Date : June 26, 2010
Time : 04:45 LST / 11:45 UT
Location : Wickenburg Arizona USA
Instrument : Naked eye observation
Weather : Moderate winds, cool upper 70’s , clear skies and the glow of the
semi-eclipsed Moon.
Medium : Acrylic paint on canvas paper 8.5 x 11

Comments :
This was my chance, I’ve wanted to do this acrylic paint since quite a while
back! I figured since the Moon will shed some light on the subject, I might
as well take advantage of the situation. At first, I didn’t know how big to
go on the canvas since I wanted to put some detail on the eclipsed Moon. Too
big and I might just make a weekend project out of something simple. So, I
settled for an 8.5 x 11 inch, which would make it easy for me to scan and
upload without to much hassle.

I framed my view next to a Saguaro cactus and set myself so that if I
painted the foreground first, the Moon will still be in the vicinity of my
selected view within an hour or so later. Shortly after 10:00 UT, I noticed
the Moon began to creep into the Earth’s shadow but that was not the time
for me to immortalize it on canvas just yet. I didn’t know how hard this
task was going to become but I realized it was going to be trickier than I
had anticipated. After brushing away on the static vegetation for almost an
hour and keeping an eye on the Moon that kept inching closer to the horizon,
I had to act on it ‘pronto’.

The full Strawberry Moon lay there tranquil and serene but being eaten away
by the umbral darkness. I noticed the shadow working its way from Mare
Frigoris and moving down onward into part of Oceanus Procellarum, all of
Mare Imbrium and Mare Serenitatis, and a portion of Mare Tranquilitatis and
Mare Fecunditatis. At this point, I would say the Moon was about 40 percent
covered while it would still go on to cover for a total of 50 percent or so.
While this was a naked eye session, I still carried my 12 x 60’s just for
kicks. I noticed through the binoculars that the Northern part of the Moon
had a pinkish to copper hue along that edge. I thought perhaps half the Moon
would turn red orange but that wasn’t the case, I guess I’ll have to wait
until December of this year to get that effect when we get the entire lunar
eclipse! : D

Wishing you dark and clear nights!

Moon over Armagh

Moon over Armagh
Moon over Armagh on Christmas Eve
Sketch and Details by Miruna Popescu

This painting depicts how the southern sky looks on 24 December 2009 at 5.30 pm, when the Moon’s phase reaches first quarter. The next brightest celestial object at this time is the planet Jupiter, which this year is the “Christmas Star” for the Royal School, Armagh. Jupiter is seen here just before it disappears behind the school. The painting shows stars in Pisces, Pegasus, Aquarius and other constellations, and the location of the planet Uranus (visible through a telescope) about a third of the way from the Moon to Jupiter. Uranus was found in 1781 (seven years after the old building of the Royal School was completed) by the astronomer and musician William Herschel, the discovery constituting the first identification of a planet since ancient times and earning Herschel the post of King’s astronomer from George III.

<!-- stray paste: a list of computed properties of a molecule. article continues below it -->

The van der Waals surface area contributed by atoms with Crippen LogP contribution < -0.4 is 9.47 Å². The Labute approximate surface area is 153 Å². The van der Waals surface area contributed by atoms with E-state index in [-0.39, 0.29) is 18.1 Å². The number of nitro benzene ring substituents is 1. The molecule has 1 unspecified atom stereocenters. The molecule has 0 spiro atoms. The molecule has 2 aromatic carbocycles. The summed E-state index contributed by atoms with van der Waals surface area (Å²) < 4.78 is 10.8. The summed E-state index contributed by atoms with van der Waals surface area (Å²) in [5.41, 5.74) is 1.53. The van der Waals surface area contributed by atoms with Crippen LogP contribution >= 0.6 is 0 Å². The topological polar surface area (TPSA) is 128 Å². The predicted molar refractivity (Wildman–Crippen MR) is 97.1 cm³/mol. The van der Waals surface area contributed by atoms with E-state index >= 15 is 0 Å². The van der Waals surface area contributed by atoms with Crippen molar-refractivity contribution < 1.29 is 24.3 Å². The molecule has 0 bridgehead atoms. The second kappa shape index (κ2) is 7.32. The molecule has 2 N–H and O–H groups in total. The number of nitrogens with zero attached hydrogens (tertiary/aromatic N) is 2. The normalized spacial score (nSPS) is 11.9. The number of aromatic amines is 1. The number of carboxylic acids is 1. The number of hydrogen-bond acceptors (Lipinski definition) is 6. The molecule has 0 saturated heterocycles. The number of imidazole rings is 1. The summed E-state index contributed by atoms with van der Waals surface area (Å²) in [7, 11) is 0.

In 1609, the year after the founding of the Royal School, Galileo Galilei used an early telescope to map the Moon and discover satellites of Jupiter. To mark the 400th anniversary of Galileo’s first use of the telescope to observe the sky, 2009 is being celebrated worldwide as the International Year of Astronomy.

Dr Miruna Popescu from Armagh Observatory is the coordinator for the International Year of Astronomy 2009 in Ireland.

Surprises on the Turkish Mediterranian



The total solar eclipse seen from the Turkish Mediterranean coast last year
was our first eclipse. It was an overwhelming and unforgettable experience.
We wanted to soak up the spectacle and so deliberately did not take a
camera, our only equipment was binoculars for a quick look at prominences
and the corona immediately after the start of totality.

All the textbook sights were there, Venus and Mercury before totality, the
pink prominences, a gauzy corona pearly white and twisted and pulled by the
sun’s magnetic fields, diamond rings whiter than diamonds and the receding
lunar shadow blotting out distant mountains. That much was expected. But the
overpowering impressions were the ones that were not expected. The point
like sun and greying light before totality like being in a steel tank lit by
a single light bulb. The rapid and wholly shocking plunge downwards in light
as totality started. The swiftly changing and blazing diamond rings, the
sheer speed of it all. For the first time we got the real sense that we were
on a turning Earth with the Moon and Sun shifting and moving in the heavens.

This little acrylic on board painting tries to sum up those impressions. It
fails miserably – but then what could succeed when pitted against a real
solar eclipse!

Les Cowley